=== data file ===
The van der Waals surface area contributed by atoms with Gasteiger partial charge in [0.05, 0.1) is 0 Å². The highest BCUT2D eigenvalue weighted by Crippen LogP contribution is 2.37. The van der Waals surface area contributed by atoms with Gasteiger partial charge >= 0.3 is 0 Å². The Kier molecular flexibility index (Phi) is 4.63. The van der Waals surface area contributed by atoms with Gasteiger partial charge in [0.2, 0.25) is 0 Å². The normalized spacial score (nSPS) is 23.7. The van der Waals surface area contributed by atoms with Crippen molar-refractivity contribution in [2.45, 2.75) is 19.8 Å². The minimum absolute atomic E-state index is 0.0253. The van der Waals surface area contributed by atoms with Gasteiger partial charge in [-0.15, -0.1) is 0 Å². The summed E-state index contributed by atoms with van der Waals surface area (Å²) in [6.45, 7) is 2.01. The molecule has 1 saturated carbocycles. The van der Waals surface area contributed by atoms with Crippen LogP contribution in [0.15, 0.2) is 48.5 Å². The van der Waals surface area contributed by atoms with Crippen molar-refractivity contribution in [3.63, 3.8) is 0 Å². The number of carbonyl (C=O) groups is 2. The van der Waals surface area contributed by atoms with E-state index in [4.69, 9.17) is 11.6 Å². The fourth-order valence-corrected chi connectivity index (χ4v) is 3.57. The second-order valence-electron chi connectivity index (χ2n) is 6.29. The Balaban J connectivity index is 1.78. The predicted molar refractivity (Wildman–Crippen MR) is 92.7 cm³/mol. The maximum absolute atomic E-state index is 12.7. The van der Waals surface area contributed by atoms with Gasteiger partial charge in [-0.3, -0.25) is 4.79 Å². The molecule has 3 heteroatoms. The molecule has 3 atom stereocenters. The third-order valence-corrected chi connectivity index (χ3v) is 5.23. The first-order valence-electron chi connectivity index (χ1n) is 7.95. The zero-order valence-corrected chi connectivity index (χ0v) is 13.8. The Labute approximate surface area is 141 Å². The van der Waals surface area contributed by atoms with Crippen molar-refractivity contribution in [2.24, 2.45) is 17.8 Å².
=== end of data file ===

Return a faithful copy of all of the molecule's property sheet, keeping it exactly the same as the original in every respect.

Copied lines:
The van der Waals surface area contributed by atoms with Gasteiger partial charge in [0.05, 0.1) is 0 Å². The highest BCUT2D eigenvalue weighted by Crippen LogP contribution is 2.37. The van der Waals surface area contributed by atoms with Gasteiger partial charge >= 0.3 is 0 Å². The Kier molecular flexibility index (Phi) is 4.63. The van der Waals surface area contributed by atoms with Gasteiger partial charge in [0.2, 0.25) is 0 Å². The normalized spacial score (nSPS) is 23.7. The van der Waals surface area contributed by atoms with Crippen molar-refractivity contribution in [2.45, 2.75) is 19.8 Å². The minimum absolute atomic E-state index is 0.0253. The van der Waals surface area contributed by atoms with Gasteiger partial charge in [-0.15, -0.1) is 0 Å². The summed E-state index contributed by atoms with van der Waals surface area (Å²) in [6.45, 7) is 2.01. The molecule has 1 saturated carbocycles. The van der Waals surface area contributed by atoms with Crippen LogP contribution in [0.15, 0.2) is 48.5 Å². The van der Waals surface area contributed by atoms with Crippen molar-refractivity contribution in [3.63, 3.8) is 0 Å². The number of carbonyl (C=O) groups is 2. The van der Waals surface area contributed by atoms with E-state index in [4.69, 9.17) is 11.6 Å². The fourth-order valence-corrected chi connectivity index (χ4v) is 3.57. The second-order valence-electron chi connectivity index (χ2n) is 6.29. The Balaban J connectivity index is 1.78. The predicted molar refractivity (Wildman–Crippen MR) is 92.7 cm³/mol. The maximum absolute atomic E-state index is 12.7. The van der Waals surface area contributed by atoms with Gasteiger partial charge in [-0.3, -0.25) is 4.79 Å². The molecule has 3 heteroatoms. The molecule has 3 atom stereocenters. The third-order valence-corrected chi connectivity index (χ3v) is 5.23. The first-order valence-electron chi connectivity index (χ1n) is 7.95. The zero-order valence-corrected chi connectivity index (χ0v) is 13.8. The Labute approximate surface area is 141 Å². The van der Waals surface area contributed by atoms with Crippen molar-refractivity contribution in [2.24, 2.45) is 17.8 Å².